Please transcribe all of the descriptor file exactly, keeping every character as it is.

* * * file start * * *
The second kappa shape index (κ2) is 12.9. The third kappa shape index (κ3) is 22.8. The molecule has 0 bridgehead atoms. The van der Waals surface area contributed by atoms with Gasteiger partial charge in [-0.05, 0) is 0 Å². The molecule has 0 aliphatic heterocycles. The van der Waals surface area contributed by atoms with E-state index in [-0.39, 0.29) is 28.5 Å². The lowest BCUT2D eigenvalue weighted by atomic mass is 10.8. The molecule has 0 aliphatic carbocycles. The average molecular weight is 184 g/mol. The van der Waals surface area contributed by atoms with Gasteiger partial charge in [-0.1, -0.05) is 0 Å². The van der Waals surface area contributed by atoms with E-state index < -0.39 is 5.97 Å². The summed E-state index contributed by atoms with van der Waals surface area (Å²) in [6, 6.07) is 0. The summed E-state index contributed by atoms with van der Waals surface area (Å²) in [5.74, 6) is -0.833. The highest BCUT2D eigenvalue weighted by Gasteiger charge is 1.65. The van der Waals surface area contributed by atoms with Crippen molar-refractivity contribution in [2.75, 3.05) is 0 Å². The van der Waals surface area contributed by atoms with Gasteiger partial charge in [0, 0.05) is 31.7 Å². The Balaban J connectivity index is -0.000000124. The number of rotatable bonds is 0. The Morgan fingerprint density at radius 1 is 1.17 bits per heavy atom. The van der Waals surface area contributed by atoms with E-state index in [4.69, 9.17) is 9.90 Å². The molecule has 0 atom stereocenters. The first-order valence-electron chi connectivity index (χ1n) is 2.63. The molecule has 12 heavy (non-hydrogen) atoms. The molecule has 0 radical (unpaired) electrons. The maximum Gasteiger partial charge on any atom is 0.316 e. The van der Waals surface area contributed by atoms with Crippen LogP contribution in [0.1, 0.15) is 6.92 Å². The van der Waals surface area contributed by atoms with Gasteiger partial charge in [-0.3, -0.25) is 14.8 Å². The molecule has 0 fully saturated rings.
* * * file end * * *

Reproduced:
The second kappa shape index (κ2) is 12.9. The third kappa shape index (κ3) is 22.8. The molecule has 0 bridgehead atoms. The van der Waals surface area contributed by atoms with Gasteiger partial charge in [-0.05, 0) is 0 Å². The molecule has 0 aliphatic heterocycles. The van der Waals surface area contributed by atoms with E-state index in [-0.39, 0.29) is 28.5 Å². The lowest BCUT2D eigenvalue weighted by atomic mass is 10.8. The molecule has 0 aliphatic carbocycles. The average molecular weight is 184 g/mol. The van der Waals surface area contributed by atoms with Gasteiger partial charge in [-0.1, -0.05) is 0 Å². The van der Waals surface area contributed by atoms with E-state index < -0.39 is 5.97 Å². The summed E-state index contributed by atoms with van der Waals surface area (Å²) in [6, 6.07) is 0. The summed E-state index contributed by atoms with van der Waals surface area (Å²) in [5.74, 6) is -0.833. The highest BCUT2D eigenvalue weighted by Gasteiger charge is 1.65. The van der Waals surface area contributed by atoms with Crippen molar-refractivity contribution in [2.75, 3.05) is 0 Å². The van der Waals surface area contributed by atoms with Gasteiger partial charge in [0, 0.05) is 31.7 Å². The Balaban J connectivity index is -0.000000124. The number of rotatable bonds is 0. The Morgan fingerprint density at radius 1 is 1.17 bits per heavy atom. The van der Waals surface area contributed by atoms with E-state index in [4.69, 9.17) is 9.90 Å². The molecule has 0 atom stereocenters. The first-order valence-electron chi connectivity index (χ1n) is 2.63. The molecule has 12 heavy (non-hydrogen) atoms. The molecule has 0 radical (unpaired) electrons. The maximum Gasteiger partial charge on any atom is 0.316 e. The van der Waals surface area contributed by atoms with Crippen LogP contribution in [0.1, 0.15) is 6.92 Å². The van der Waals surface area contributed by atoms with Gasteiger partial charge in [-0.3, -0.25) is 14.8 Å². The molecule has 0 fully saturated rings.